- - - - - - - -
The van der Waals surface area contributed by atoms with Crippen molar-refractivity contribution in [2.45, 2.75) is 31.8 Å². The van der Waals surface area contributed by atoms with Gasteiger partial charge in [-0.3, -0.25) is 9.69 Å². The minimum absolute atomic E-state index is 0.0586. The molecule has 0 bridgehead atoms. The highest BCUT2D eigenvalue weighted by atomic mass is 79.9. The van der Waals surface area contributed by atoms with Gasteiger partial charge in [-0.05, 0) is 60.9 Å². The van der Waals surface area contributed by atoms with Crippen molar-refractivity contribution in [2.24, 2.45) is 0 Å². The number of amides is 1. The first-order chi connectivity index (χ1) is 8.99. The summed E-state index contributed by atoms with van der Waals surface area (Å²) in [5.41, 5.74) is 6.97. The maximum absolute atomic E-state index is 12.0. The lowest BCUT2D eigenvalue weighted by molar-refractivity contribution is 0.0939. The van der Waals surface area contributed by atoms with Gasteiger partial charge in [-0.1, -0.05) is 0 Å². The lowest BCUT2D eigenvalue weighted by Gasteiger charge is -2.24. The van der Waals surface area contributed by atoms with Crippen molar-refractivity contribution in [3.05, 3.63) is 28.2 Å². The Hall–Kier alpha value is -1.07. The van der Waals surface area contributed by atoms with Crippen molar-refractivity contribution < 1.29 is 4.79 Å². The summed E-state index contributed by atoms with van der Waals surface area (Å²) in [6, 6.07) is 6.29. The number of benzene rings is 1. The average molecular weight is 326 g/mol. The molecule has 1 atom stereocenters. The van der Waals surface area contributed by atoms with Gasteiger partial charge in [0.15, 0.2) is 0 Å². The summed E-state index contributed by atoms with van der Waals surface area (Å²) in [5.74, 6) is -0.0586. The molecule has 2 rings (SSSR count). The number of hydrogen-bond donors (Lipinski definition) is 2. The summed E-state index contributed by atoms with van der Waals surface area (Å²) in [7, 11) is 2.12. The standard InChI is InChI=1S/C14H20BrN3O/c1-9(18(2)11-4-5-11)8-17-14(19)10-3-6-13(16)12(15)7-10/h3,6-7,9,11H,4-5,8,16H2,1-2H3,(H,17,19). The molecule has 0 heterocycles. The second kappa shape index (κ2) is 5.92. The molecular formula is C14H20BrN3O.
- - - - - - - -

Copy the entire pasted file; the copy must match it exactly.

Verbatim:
The van der Waals surface area contributed by atoms with Crippen molar-refractivity contribution in [2.45, 2.75) is 31.8 Å². The van der Waals surface area contributed by atoms with Gasteiger partial charge in [-0.3, -0.25) is 9.69 Å². The minimum absolute atomic E-state index is 0.0586. The molecule has 0 bridgehead atoms. The highest BCUT2D eigenvalue weighted by atomic mass is 79.9. The van der Waals surface area contributed by atoms with Gasteiger partial charge in [-0.05, 0) is 60.9 Å². The van der Waals surface area contributed by atoms with Crippen molar-refractivity contribution in [2.24, 2.45) is 0 Å². The number of amides is 1. The first-order chi connectivity index (χ1) is 8.99. The summed E-state index contributed by atoms with van der Waals surface area (Å²) in [5.41, 5.74) is 6.97. The maximum absolute atomic E-state index is 12.0. The lowest BCUT2D eigenvalue weighted by molar-refractivity contribution is 0.0939. The van der Waals surface area contributed by atoms with Gasteiger partial charge in [-0.1, -0.05) is 0 Å². The lowest BCUT2D eigenvalue weighted by Gasteiger charge is -2.24. The van der Waals surface area contributed by atoms with Crippen molar-refractivity contribution in [3.05, 3.63) is 28.2 Å². The Hall–Kier alpha value is -1.07. The van der Waals surface area contributed by atoms with Crippen molar-refractivity contribution < 1.29 is 4.79 Å². The summed E-state index contributed by atoms with van der Waals surface area (Å²) in [6, 6.07) is 6.29. The number of benzene rings is 1. The average molecular weight is 326 g/mol. The molecule has 1 atom stereocenters. The van der Waals surface area contributed by atoms with Gasteiger partial charge in [0.15, 0.2) is 0 Å². The summed E-state index contributed by atoms with van der Waals surface area (Å²) in [5.74, 6) is -0.0586. The molecule has 2 rings (SSSR count). The number of hydrogen-bond donors (Lipinski definition) is 2. The summed E-state index contributed by atoms with van der Waals surface area (Å²) in [7, 11) is 2.12. The standard InChI is InChI=1S/C14H20BrN3O/c1-9(18(2)11-4-5-11)8-17-14(19)10-3-6-13(16)12(15)7-10/h3,6-7,9,11H,4-5,8,16H2,1-2H3,(H,17,19). The molecule has 0 heterocycles. The second kappa shape index (κ2) is 5.92. The molecular formula is C14H20BrN3O.